The Masters

Why Patrick Reed won’t cash in on an equipment deal following Masters win

AUGUSTA, GA – APRIL 08: Patrick Reed of the United States celebrates after making par 18th green during the final round to win the 2018 Masters Tournament at Augusta National Golf Club on April 8, 2018, in Augusta, Georgia. (Photo by David Cannon/Getty Images)

By Joel Beall
Patrick Reed, as noted by Golf Digest equipment guru Mike Johnson, is a rare breed of major champion. Specifically, one without an equipment sponsorship. It’s not unheard of; after Nike discontinued its hard goods business in late 2016, swoosh endorser Brooks Koepka won the 2017 U.S. Open with a mixed bag at Erin Hills.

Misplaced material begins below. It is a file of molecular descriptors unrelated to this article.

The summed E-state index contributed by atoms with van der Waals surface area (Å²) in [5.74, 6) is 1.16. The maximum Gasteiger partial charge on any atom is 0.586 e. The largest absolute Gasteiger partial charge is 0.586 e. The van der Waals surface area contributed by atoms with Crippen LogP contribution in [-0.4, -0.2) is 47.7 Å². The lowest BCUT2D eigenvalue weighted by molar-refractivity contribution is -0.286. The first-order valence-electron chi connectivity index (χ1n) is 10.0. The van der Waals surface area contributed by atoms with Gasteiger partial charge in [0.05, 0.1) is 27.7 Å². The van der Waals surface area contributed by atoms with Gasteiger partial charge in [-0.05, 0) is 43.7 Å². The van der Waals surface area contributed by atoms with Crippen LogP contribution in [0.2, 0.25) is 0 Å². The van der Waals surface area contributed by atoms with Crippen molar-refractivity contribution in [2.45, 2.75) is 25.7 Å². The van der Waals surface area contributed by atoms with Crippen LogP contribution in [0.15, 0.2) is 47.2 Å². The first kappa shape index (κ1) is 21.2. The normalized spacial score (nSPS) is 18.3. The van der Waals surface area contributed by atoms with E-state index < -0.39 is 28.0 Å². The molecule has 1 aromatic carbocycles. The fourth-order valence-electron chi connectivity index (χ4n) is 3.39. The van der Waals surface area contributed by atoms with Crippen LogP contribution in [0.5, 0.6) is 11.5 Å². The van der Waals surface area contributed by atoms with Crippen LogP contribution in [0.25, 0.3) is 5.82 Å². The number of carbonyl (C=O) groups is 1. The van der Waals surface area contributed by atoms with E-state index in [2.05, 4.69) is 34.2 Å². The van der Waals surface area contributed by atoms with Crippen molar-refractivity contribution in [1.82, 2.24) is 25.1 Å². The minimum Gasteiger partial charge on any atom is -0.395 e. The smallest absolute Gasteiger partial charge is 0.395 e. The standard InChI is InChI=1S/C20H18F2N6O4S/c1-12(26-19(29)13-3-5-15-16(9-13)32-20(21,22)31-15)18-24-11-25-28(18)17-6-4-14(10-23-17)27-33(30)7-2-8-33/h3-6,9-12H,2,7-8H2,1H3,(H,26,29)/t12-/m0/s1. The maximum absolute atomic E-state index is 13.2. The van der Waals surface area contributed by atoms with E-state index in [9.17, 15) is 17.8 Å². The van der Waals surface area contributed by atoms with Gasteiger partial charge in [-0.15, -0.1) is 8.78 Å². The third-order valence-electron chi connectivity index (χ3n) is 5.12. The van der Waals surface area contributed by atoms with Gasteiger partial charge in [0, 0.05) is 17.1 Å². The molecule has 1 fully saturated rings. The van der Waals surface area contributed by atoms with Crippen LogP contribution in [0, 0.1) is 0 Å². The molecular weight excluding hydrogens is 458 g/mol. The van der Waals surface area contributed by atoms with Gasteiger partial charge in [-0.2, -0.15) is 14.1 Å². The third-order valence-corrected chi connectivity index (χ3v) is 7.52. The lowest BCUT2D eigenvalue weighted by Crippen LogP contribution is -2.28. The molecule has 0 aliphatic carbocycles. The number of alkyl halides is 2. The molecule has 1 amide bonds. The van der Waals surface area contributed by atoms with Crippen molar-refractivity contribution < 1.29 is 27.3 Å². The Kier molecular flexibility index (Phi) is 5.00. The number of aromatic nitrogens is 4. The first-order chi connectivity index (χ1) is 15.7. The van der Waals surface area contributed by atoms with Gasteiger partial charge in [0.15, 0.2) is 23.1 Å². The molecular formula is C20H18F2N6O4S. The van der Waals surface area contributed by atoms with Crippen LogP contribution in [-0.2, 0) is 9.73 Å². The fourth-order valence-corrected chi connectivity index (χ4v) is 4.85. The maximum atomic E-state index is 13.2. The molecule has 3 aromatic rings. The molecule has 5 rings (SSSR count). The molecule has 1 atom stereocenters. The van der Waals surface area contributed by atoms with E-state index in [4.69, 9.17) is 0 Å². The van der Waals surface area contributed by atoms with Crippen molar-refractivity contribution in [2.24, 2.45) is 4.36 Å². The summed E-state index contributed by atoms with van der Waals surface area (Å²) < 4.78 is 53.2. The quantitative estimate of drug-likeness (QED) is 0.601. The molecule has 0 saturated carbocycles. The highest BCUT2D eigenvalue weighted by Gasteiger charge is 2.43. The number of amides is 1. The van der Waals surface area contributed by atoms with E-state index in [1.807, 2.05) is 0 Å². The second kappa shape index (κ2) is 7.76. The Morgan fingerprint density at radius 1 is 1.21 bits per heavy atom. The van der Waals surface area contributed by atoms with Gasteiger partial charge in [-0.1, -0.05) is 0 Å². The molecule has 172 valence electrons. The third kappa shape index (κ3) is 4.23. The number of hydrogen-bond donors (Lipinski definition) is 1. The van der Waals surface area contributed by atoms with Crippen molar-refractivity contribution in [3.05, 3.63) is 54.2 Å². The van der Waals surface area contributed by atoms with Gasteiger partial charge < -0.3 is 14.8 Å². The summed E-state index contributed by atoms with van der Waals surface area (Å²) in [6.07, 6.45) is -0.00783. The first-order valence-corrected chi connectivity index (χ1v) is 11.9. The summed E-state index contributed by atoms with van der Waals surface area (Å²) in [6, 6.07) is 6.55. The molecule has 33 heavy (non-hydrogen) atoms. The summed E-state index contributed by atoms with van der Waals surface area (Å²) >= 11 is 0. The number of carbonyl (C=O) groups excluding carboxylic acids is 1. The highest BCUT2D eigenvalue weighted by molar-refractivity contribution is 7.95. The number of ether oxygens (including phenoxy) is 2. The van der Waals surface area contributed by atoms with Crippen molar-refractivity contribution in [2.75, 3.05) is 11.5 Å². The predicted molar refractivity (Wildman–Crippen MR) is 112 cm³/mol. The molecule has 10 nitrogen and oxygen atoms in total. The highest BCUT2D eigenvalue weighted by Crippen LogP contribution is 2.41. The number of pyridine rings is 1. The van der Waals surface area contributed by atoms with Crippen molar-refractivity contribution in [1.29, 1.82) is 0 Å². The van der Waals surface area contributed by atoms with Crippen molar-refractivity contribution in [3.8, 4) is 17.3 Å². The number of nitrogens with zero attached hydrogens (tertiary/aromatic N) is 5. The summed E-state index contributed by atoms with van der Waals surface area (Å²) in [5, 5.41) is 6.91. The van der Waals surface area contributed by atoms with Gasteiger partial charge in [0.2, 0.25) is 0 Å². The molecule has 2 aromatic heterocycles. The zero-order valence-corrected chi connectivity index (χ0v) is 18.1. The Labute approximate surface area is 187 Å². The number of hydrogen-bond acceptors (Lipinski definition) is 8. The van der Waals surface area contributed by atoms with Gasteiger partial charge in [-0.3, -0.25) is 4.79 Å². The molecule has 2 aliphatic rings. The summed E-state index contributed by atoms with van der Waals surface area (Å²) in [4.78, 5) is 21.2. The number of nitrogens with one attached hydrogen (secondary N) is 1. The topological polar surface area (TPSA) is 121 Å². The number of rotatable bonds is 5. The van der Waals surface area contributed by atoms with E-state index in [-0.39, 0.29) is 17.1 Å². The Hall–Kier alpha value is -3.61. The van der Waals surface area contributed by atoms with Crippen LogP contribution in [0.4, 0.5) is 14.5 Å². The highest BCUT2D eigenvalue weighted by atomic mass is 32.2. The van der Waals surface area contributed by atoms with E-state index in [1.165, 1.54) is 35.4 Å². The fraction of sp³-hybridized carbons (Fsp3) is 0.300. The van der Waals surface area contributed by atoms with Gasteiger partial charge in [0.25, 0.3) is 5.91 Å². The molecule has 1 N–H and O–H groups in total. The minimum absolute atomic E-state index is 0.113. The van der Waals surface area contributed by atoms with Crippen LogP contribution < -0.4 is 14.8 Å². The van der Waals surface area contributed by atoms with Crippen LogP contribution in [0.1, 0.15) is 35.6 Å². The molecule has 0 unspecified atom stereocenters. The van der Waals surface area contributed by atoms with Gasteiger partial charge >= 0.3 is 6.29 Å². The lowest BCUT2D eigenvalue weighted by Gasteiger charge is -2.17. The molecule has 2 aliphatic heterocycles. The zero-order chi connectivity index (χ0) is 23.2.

But Reed’s situation is a bit different. His previous deal with Callaway expired at the end of last season, and instead of signing with one company, Reed decided to use this freedom to his advantage.

“You know, the biggest thing was, I wanted to be different, wanted to try something different this year,” Reed said to CNBC. “There are so many great companies out there, especially golf manufacturers and club wise, when you go on these big deals like this, you kind of get stuck on, you have to use all of the same equipment.

“They all make pretty good ones, but you have to give up something.”

Aiding Reed’s ambition is an apparel deal with Nike, bestowing some safety to tinker with his set.

“Soon the equipment side, I’m out there, just doing whatever I want,” Reed said. “It was a risk, but it was a risk that turned out to be the right one.”

That would be putting it lightly.

For what it’s worth, Reed has five different companies in his bag: Ping (driver), Nike (3-wood), Titleist (3-iron, wedge), Callaway/Odyssey (irons, putter) and Artisan (wedges).


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